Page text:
Unlike most other colleges, the government covered all the expenses associated with the education at a teacher's college, including books and meals. In exchange for the 100% free education, graduates from a teacher's college were expected to accept jobs as grade school teachers. At that time being a grade school teacher wasn't considered a good job for college graduates, and this was the reason why the government subsidized teacher's colleges. Also at that time, jobs of college graduates were assigned by college administrators. Towards the end of her senior year, Ping learned that she would likely be assigned to a city in the northern part of Jiangsu province. If you are familiar with China, you would know that there is a big difference in living standards between the metropolitan Nanjing and the less developed Northern Jiangsu region. Of course had she performed better in the 1978 entrance exam and attended the Nanjing Teacher's College instead, she would have had much better chance of staying in Nanjing. Faced with the prospect of working as a grade school teacher in the Northern Jiangsu for life, she and her family frantically searched for a way out. Luckily for Ping, her family had resources not available to the vast majority of her peers. Her uncle was in the US and willing to help, but first she needed an excuse to avoid the unfavorable job assignment, because if you were assigned a job by the government and refused to go, you would have hard time getting a passport from the government. Another option was to postpone the decision by getting into a graduate school. Ultimately they decided that the best course of action was for Ping to fake a "nervous breakdown" and quit the school. Through the financial sponsorship of her uncle in the US, she managed to get into an ESL (English as a second language) program at the University of New Mexico in January 1984. 
Her life as a student in the US mirrored many of her fellow international students: supplementing her income by working illegal odd jobs as a waitress, a babysitter, etc. Being a woman with ambitions, New Mexico didn't provide enough excitement. In a couple of years she moved to California to take advantage of the many opportunities the golden state had to offer. One of the opportunities available to young women was a quick green card through marriage. Not every woman has the will to go this route, because you have to be willing to exchange your body for the benefits. This apparently didn't bother Ping, as she quickly married a Joe Blow only months after moving to California. The INS requires that to secure a green card, you must stay married for at least 2 years. She didn't waste much time though, divorcing the Joe Blow like throwing away a soiled napkin three years later ("green card marriage" usually lasts three years because that is how long it takes to replace the 2-year temporary GC with a permanent one). This transaction must have taught her a very valuable business lesson. With a green card on hand just 3 years after landing in the US as an ESL student, her future looked as bright as ever. Later she managed to marry another guy who could help advance her career, this time it was a college professor with expertise in computer algorithm. Eventually she became the CEO of a small software company with 120 employees that is about to be bought by a larger company. Owing to her talent in self-promotion, she is now sort of an unofficial spokesperson for the 3D printing industry.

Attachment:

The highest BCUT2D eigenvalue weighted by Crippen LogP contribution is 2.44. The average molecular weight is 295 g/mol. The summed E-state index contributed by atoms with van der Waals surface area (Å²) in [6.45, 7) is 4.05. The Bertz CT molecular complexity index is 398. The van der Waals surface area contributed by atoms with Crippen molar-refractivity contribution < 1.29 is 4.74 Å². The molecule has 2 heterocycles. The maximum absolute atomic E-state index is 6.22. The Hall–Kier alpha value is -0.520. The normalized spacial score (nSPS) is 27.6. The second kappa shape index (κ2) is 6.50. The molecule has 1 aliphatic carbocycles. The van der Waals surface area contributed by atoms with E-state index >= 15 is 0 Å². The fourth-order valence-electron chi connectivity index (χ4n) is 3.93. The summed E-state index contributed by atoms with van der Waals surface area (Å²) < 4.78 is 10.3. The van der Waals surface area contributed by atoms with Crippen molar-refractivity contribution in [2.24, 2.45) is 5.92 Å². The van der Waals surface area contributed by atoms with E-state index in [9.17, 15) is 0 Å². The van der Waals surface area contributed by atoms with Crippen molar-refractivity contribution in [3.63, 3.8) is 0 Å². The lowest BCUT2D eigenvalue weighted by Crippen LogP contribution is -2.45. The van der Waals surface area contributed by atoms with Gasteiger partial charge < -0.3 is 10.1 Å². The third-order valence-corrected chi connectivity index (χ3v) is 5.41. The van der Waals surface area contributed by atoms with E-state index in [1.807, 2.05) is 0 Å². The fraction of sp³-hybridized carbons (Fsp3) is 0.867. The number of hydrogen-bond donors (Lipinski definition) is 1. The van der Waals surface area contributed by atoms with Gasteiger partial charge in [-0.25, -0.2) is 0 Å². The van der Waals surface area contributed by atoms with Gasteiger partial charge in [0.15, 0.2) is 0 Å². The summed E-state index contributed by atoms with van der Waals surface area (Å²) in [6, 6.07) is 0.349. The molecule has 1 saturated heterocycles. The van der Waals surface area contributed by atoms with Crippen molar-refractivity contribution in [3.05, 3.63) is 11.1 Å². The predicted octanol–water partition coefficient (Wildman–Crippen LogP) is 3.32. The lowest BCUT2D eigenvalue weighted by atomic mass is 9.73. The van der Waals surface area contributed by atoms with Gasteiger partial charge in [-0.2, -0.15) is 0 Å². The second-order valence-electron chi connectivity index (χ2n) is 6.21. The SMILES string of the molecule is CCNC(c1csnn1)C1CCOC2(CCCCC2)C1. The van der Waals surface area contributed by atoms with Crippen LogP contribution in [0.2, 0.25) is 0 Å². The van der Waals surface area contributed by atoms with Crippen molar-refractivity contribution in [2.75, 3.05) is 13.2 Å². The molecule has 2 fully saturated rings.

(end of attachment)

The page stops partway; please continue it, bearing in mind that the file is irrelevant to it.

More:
Yes she may have been successful, but her real story wasn't that inspiring at all. To sell the book she had to make up all the drama, including a bizarre tale of getting kidnapped by a Vietnamese man on arrival to the US and slept on a concrete floor for two nights in a locked apartment with the man's three young children. However, she conveniently failed to mention the contribution of two real men that were most important to her success in the US: her two ex-husbands. Written as a memoir, the book is deliberately deceptive and thus deserves no more than a one star rating. 
Note added on 2/24/2013 
My review was based on Ping Fu's own account that she obtained her green card through her first marriage. She told the New York Times reporter that she married on Sept. 1, 1986 and divorced three years later, and the reason she didn't mention this marriage in the memoir was to protect her first husband. However, not only did she fail to mention her first marriage in the book, she went extra length to hide it. Before she shows her marriage/divorce paper, it remains possible that she actually obtained her green card by filing a false asylum claim, and subsequently wrote the made-up stories in her asylum claim into the book. Sing Tao Daily reported last year that Ping Fu obtained her green card through political asylum. 
Contradictions in her book: 
(Page 95) "I was almost thirty years old and had no personal life. It had been more than 5 years since I'd landed in the United States, yet I still wondered, what was an American life exactly? I had much to learn and to experience if I wanted to make this country my home" 
(Page 96) "what finally transformed my personal life was not a class I took or a book I read. It was something totally unplanned and unrelated to these well-intentioned, purposeful efforts to make myself "fit in": a romance." 
No personal life? Either "more than five year since her arrival in the US (1989)", or "almost thirty years old" (1988), she should either still be married to her first husband or just divorced!
The book goes on to say that she decided to leave California in Mar. 1988 and actually moved to Illinois in the summer of that year, apparently leaving her first husband behind. It is obvious that her first marriage, if happened, was a marriage of convenience at best.